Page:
II.Cantwell argues that common law principles of equity and fairness should be applied to invalidate and dismiss the federal tax lien. While he cites quite a number of case authorities in which federal courts employed equitable principles, none of the cases concern federal tax liens."The federal tax lien is a constitutional exercise by Congress of its power to lay and collect taxes and represents supreme law of the land." In re May Reporting Servs., Inc., 115 B.R. 652, 655 (Bankr.D.S.D. 1990) (citations omitted). Attendant with that very significant power is the fundamental principle "that liens for federal taxes are entirely statutory and the provisions for their collection are to be strictly followed according to federal law." United States v. Heasley, 283 F.2d 422, 428 (8th Cir. 1960) (citations omitted). "Statutes create the tax lien, prescribe its duration and provide for the manner of releasing the lien." Id. (citations omitted). Further, the laws that aid in the collection of government revenues should be liberally construed. May Reporting, 115 B.R. at 655.The enforcement scheme of the federal tax lien statutes is comprehensive and complex. Cantwell has not offered any authority or adequate justification for why this court should depart from clearly established statutory law that must be strictly applied in this case. While equity and fairness make for worthy and noble argument, they cannot compete in the realm of the statutory federal tax lien. The court will not apply equitable principles in this case.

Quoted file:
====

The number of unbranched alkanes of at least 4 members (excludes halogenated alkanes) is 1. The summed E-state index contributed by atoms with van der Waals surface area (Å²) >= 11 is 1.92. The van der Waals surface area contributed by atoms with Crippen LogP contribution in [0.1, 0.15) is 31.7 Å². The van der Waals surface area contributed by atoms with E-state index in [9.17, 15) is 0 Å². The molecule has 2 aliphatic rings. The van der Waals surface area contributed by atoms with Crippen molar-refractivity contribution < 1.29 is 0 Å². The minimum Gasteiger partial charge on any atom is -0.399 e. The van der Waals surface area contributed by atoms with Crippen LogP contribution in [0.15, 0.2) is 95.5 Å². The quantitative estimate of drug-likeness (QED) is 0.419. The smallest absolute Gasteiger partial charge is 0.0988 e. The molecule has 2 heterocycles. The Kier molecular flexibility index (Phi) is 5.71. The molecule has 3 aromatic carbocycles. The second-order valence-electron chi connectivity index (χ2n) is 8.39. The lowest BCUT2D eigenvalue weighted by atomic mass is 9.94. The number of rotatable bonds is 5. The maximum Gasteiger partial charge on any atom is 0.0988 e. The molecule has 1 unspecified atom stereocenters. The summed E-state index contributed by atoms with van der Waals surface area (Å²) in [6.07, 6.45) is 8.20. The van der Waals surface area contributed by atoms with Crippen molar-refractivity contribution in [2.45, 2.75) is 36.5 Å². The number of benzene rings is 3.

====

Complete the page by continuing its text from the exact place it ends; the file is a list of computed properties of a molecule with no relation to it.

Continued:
III.Though not determinative of the court's rulings on the pending motions, the court will address the United States' additional argument that the judgment of the chancery court is not binding on the United States because Cantwell failed to join the United States in his 2004 state court lawsuit. 3 For support, the United States relies on 26 U.S.C. §7425. The provision referred to in §7425 applies, the court must decide whether Cantwell's state court action is one of those listed under §2410. The complaint was titled "Complaint to Set Aside Deed" and sought to have the correction warranty deed set aside. Therefore, the action was not to foreclose a mortgage or lien, to partition, or to condemn.The complaint was also not one to quiet title. An action to quiet title is "[a] proceeding to establish a plaintiff's title to land by compelling the adverse claimant to establish a claim or be forever estopped from asserting it." Black's Law Dictionary 30 (7th ed. 1999). In Tennessee, to bring a quiet title action a claimant must have title or possession. May v. Abernathy, 130 S.W.2d 135, 139 (Tenn. Ct. App. 1939). Cantwell had conveyed title to Magnetic who was in possession of the property. Cantwell did not want to quiet his title but to protect his security interest in the property he had sold.The only remaining possible action listed under §2410 is interpleader, but that too does not describe the chancery court action. Interpleader is "[a] suit to determine a right to property held by a usu[ally] disinterested third party (called a stakeholder) who is in doubt about ownership and who therefore deposits the property with the court to permit interested parties to litigate ownership." Black's Law Dictionary 823 (7th ed. 1999). While Cantwell mentioned in the chancery court complaint the various liens filed against Magnetic, he did not include the lienholders as parties; he sued only Magnetic and its owner. Thus, the complaint was not even in the nature or appearance of an interpleader action.It certainly appears that the United States should have been given notice of the chancery court lawsuit, especially in light of the reference to its lien in the complaint. However, reliance on